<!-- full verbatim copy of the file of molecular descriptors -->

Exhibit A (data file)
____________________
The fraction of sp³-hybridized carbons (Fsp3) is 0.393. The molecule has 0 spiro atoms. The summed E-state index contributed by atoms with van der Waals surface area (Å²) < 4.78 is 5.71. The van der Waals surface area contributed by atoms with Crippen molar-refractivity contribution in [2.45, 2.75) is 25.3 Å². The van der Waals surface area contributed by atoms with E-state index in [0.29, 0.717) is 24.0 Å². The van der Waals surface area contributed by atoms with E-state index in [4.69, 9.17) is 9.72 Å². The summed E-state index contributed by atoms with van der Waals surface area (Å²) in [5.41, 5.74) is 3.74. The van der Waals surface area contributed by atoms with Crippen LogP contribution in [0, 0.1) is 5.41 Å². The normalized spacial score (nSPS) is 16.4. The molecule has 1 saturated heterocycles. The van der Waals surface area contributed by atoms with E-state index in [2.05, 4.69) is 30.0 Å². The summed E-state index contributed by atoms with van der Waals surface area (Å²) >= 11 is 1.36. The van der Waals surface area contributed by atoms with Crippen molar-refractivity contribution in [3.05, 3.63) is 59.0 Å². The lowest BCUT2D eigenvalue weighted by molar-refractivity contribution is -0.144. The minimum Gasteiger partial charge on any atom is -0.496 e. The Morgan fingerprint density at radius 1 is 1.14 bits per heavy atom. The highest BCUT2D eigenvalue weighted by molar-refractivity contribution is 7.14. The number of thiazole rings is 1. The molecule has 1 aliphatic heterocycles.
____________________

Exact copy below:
The fraction of sp³-hybridized carbons (Fsp3) is 0.393. The molecule has 0 spiro atoms. The summed E-state index contributed by atoms with van der Waals surface area (Å²) < 4.78 is 5.71. The van der Waals surface area contributed by atoms with Crippen molar-refractivity contribution in [2.45, 2.75) is 25.3 Å². The van der Waals surface area contributed by atoms with E-state index in [0.29, 0.717) is 24.0 Å². The van der Waals surface area contributed by atoms with E-state index in [4.69, 9.17) is 9.72 Å². The summed E-state index contributed by atoms with van der Waals surface area (Å²) in [5.41, 5.74) is 3.74. The van der Waals surface area contributed by atoms with Crippen LogP contribution in [0, 0.1) is 5.41 Å². The normalized spacial score (nSPS) is 16.4. The molecule has 1 saturated heterocycles. The van der Waals surface area contributed by atoms with E-state index in [2.05, 4.69) is 30.0 Å². The summed E-state index contributed by atoms with van der Waals surface area (Å²) >= 11 is 1.36. The van der Waals surface area contributed by atoms with Crippen molar-refractivity contribution in [3.05, 3.63) is 59.0 Å². The lowest BCUT2D eigenvalue weighted by molar-refractivity contribution is -0.144. The minimum Gasteiger partial charge on any atom is -0.496 e. The Morgan fingerprint density at radius 1 is 1.14 bits per heavy atom. The highest BCUT2D eigenvalue weighted by molar-refractivity contribution is 7.14. The number of thiazole rings is 1. The molecule has 1 aliphatic heterocycles.